Yes, I was expecting at least the contestants from Arizona and California to have gotten FJ correct, especially Soren as California only has three border states, one of which is Nevada and he did come up with Oregon. [I get the impression from TV shows that everybody in California goes to Las Vegas occasionally, but it is so infamous maybe they only think “Las Vegas” and don’t even think “Nevada” 😉.]
Jake reminds me a little bit of Matt Jackson in that both are faster and more intense than the average contestant. And while it annoyed me at first, I’ve started to warm up to Jake, and now I’m just interested in seeing how far he can go, since he’s clearly a very strong player. And just like with Matt Amodio, I think people will slowly start to care less about Jake’s mannerisms and focus more on his strength as a player, at least if his run continues for a while.
I really wish people would keep a lot of their, ahem… more colorful thoughts to themselves. Having to see those responses would probably devastate me if I was a contestant. (Though I would probably take the Lloyd Sy route and reply to mean comments with an equally sarcastic response.)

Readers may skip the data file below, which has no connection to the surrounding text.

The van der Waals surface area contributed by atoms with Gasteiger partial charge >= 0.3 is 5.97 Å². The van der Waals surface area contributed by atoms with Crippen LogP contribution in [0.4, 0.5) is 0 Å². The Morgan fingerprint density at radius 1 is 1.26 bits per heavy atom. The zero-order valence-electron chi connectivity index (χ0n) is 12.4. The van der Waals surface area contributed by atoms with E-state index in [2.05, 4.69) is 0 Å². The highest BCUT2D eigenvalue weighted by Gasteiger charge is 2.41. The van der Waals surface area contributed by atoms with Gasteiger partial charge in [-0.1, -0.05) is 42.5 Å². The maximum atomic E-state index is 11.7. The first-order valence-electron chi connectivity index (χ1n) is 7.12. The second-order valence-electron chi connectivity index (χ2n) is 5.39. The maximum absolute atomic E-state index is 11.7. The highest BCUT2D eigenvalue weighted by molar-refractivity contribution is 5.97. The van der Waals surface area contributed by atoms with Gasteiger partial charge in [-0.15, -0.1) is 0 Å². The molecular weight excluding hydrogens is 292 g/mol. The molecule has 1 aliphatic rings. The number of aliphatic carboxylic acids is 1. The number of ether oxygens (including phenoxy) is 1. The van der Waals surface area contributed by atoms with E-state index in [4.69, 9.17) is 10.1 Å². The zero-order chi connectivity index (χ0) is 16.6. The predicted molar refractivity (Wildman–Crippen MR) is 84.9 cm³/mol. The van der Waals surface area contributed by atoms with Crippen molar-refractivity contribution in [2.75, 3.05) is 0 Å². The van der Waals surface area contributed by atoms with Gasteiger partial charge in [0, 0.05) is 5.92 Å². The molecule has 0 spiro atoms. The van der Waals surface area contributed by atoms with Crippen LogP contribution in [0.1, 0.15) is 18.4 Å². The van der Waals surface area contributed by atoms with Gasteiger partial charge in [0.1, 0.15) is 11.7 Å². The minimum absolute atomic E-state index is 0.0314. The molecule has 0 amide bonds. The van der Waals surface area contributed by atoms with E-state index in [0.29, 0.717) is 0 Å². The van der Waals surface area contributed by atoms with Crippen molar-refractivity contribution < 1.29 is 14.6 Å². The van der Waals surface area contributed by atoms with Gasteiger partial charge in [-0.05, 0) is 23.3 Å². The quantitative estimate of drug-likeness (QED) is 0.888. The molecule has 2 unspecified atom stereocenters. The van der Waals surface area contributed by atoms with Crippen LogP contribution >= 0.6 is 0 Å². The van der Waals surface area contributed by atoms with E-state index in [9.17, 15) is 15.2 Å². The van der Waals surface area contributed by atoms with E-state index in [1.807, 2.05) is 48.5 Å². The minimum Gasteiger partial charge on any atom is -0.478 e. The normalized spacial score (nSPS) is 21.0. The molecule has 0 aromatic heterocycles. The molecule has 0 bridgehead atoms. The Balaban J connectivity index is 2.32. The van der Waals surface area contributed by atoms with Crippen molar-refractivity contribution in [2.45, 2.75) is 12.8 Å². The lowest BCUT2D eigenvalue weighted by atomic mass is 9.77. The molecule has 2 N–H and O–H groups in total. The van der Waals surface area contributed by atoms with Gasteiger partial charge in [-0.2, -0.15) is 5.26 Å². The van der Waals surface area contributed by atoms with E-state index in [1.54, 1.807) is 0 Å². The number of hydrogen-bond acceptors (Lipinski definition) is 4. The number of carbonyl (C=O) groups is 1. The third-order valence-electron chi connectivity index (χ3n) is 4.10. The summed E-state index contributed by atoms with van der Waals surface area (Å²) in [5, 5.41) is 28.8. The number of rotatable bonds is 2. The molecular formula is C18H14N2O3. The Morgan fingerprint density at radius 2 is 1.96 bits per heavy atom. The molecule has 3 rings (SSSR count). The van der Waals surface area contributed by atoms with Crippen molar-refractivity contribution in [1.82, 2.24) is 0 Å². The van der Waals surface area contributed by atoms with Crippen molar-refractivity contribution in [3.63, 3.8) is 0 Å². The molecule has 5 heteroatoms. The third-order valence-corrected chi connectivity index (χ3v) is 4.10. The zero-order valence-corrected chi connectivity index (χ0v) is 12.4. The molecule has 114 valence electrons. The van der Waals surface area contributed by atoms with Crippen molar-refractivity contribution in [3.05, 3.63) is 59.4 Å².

I didn’t get it today, but Final felt like one of those “forehead slap” clues, which I like.
I’m enjoying Jake’s run. And I agree with MasterDoge about the similarities to Matt Jackson, whose run I enjoyed as well. Let’s all just enjoy the game!
I enjoy watching contestants who play the game well. Different personality types can do that. As long as not disrespectful to the host/other contestants (and can’t recall the last contestant that fit that description), its all good.